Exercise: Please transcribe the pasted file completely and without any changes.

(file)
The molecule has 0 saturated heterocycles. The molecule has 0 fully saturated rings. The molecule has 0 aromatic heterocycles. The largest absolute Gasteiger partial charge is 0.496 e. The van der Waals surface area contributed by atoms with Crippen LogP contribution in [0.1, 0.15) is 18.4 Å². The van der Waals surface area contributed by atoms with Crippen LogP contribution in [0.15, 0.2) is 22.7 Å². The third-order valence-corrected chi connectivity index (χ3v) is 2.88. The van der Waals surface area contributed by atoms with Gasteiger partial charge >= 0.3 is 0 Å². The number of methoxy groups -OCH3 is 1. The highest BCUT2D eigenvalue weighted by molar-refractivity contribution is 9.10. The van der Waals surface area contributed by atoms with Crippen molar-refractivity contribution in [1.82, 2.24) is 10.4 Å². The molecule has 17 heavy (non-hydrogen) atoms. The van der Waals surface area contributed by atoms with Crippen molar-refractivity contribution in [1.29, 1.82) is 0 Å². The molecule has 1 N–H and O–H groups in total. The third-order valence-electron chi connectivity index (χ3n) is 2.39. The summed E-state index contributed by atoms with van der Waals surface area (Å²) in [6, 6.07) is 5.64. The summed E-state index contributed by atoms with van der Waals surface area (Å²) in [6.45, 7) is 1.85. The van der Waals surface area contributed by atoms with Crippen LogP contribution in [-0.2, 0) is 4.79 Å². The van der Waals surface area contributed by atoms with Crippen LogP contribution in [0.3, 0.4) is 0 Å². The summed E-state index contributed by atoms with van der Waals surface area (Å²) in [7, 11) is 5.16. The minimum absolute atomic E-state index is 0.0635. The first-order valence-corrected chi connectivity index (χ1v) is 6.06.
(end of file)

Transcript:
The molecule has 0 saturated heterocycles. The molecule has 0 fully saturated rings. The molecule has 0 aromatic heterocycles. The largest absolute Gasteiger partial charge is 0.496 e. The van der Waals surface area contributed by atoms with Crippen LogP contribution in [0.1, 0.15) is 18.4 Å². The van der Waals surface area contributed by atoms with Crippen LogP contribution in [0.15, 0.2) is 22.7 Å². The third-order valence-corrected chi connectivity index (χ3v) is 2.88. The van der Waals surface area contributed by atoms with Gasteiger partial charge >= 0.3 is 0 Å². The number of methoxy groups -OCH3 is 1. The highest BCUT2D eigenvalue weighted by molar-refractivity contribution is 9.10. The van der Waals surface area contributed by atoms with Crippen molar-refractivity contribution in [1.82, 2.24) is 10.4 Å². The molecule has 17 heavy (non-hydrogen) atoms. The van der Waals surface area contributed by atoms with Crippen molar-refractivity contribution in [1.29, 1.82) is 0 Å². The molecule has 1 N–H and O–H groups in total. The third-order valence-electron chi connectivity index (χ3n) is 2.39. The summed E-state index contributed by atoms with van der Waals surface area (Å²) in [6, 6.07) is 5.64. The summed E-state index contributed by atoms with van der Waals surface area (Å²) in [6.45, 7) is 1.85. The van der Waals surface area contributed by atoms with Crippen LogP contribution in [-0.2, 0) is 4.79 Å². The van der Waals surface area contributed by atoms with Crippen LogP contribution in [0.3, 0.4) is 0 Å². The summed E-state index contributed by atoms with van der Waals surface area (Å²) in [7, 11) is 5.16. The minimum absolute atomic E-state index is 0.0635. The first-order valence-corrected chi connectivity index (χ1v) is 6.06.